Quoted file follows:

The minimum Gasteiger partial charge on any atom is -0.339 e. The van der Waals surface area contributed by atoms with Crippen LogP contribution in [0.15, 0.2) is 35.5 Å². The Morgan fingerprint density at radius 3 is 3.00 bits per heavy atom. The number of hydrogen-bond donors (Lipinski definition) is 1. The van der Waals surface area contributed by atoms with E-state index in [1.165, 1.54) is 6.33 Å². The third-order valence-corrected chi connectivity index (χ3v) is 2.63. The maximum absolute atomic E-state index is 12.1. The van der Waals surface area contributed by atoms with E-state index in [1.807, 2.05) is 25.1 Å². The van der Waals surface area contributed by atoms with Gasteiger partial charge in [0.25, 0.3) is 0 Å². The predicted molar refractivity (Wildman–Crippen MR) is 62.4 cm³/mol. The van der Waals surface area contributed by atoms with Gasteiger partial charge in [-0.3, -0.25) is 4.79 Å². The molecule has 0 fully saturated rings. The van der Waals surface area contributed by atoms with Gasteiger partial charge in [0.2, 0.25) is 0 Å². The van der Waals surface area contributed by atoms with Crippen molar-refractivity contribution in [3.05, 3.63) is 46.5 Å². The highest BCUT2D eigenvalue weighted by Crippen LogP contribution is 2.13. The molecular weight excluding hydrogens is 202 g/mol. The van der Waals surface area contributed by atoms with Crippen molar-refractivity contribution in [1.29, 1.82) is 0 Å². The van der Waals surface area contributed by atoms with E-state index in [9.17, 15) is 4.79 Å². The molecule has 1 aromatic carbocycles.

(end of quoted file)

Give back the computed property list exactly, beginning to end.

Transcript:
The minimum Gasteiger partial charge on any atom is -0.339 e. The van der Waals surface area contributed by atoms with Crippen LogP contribution in [0.15, 0.2) is 35.5 Å². The Morgan fingerprint density at radius 3 is 3.00 bits per heavy atom. The number of hydrogen-bond donors (Lipinski definition) is 1. The van der Waals surface area contributed by atoms with E-state index in [1.165, 1.54) is 6.33 Å². The third-order valence-corrected chi connectivity index (χ3v) is 2.63. The maximum absolute atomic E-state index is 12.1. The van der Waals surface area contributed by atoms with E-state index in [1.807, 2.05) is 25.1 Å². The van der Waals surface area contributed by atoms with Gasteiger partial charge in [0.25, 0.3) is 0 Å². The predicted molar refractivity (Wildman–Crippen MR) is 62.4 cm³/mol. The van der Waals surface area contributed by atoms with Gasteiger partial charge in [-0.3, -0.25) is 4.79 Å². The molecule has 0 fully saturated rings. The van der Waals surface area contributed by atoms with Gasteiger partial charge in [0.2, 0.25) is 0 Å². The van der Waals surface area contributed by atoms with Crippen molar-refractivity contribution in [3.05, 3.63) is 46.5 Å². The highest BCUT2D eigenvalue weighted by Crippen LogP contribution is 2.13. The molecular weight excluding hydrogens is 202 g/mol. The van der Waals surface area contributed by atoms with Crippen molar-refractivity contribution in [1.29, 1.82) is 0 Å². The van der Waals surface area contributed by atoms with E-state index in [9.17, 15) is 4.79 Å². The molecule has 1 aromatic carbocycles.